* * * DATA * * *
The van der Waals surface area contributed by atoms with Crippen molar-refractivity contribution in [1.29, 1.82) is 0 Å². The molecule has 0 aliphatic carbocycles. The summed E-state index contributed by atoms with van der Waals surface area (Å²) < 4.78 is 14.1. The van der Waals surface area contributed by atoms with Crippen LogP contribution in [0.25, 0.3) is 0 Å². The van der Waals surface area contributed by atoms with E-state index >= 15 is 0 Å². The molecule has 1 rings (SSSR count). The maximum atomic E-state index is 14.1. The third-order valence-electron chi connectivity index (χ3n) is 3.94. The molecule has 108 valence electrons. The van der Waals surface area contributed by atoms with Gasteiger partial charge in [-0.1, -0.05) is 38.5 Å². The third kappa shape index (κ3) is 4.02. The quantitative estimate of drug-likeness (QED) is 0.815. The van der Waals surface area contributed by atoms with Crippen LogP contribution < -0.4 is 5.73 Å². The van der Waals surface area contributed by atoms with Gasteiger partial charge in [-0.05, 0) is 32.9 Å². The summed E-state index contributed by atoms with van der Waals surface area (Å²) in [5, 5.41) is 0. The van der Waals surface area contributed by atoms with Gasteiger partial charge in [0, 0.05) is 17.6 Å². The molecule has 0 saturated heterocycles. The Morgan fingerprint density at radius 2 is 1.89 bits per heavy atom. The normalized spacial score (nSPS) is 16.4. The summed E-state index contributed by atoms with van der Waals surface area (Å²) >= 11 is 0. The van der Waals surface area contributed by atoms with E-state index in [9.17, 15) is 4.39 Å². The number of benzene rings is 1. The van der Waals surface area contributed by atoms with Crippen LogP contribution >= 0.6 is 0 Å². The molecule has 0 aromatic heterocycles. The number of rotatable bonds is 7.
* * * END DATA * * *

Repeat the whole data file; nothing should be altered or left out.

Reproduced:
The van der Waals surface area contributed by atoms with Crippen molar-refractivity contribution in [1.29, 1.82) is 0 Å². The molecule has 0 aliphatic carbocycles. The summed E-state index contributed by atoms with van der Waals surface area (Å²) < 4.78 is 14.1. The van der Waals surface area contributed by atoms with Crippen LogP contribution in [0.25, 0.3) is 0 Å². The van der Waals surface area contributed by atoms with E-state index >= 15 is 0 Å². The molecule has 1 rings (SSSR count). The maximum atomic E-state index is 14.1. The third-order valence-electron chi connectivity index (χ3n) is 3.94. The molecule has 108 valence electrons. The van der Waals surface area contributed by atoms with Gasteiger partial charge in [-0.1, -0.05) is 38.5 Å². The third kappa shape index (κ3) is 4.02. The quantitative estimate of drug-likeness (QED) is 0.815. The van der Waals surface area contributed by atoms with Crippen LogP contribution < -0.4 is 5.73 Å². The van der Waals surface area contributed by atoms with Gasteiger partial charge in [-0.05, 0) is 32.9 Å². The summed E-state index contributed by atoms with van der Waals surface area (Å²) in [5, 5.41) is 0. The van der Waals surface area contributed by atoms with Gasteiger partial charge in [0, 0.05) is 17.6 Å². The molecule has 0 saturated heterocycles. The Morgan fingerprint density at radius 2 is 1.89 bits per heavy atom. The normalized spacial score (nSPS) is 16.4. The summed E-state index contributed by atoms with van der Waals surface area (Å²) >= 11 is 0. The van der Waals surface area contributed by atoms with E-state index in [9.17, 15) is 4.39 Å². The number of benzene rings is 1. The van der Waals surface area contributed by atoms with Crippen LogP contribution >= 0.6 is 0 Å². The molecule has 0 aromatic heterocycles. The number of rotatable bonds is 7.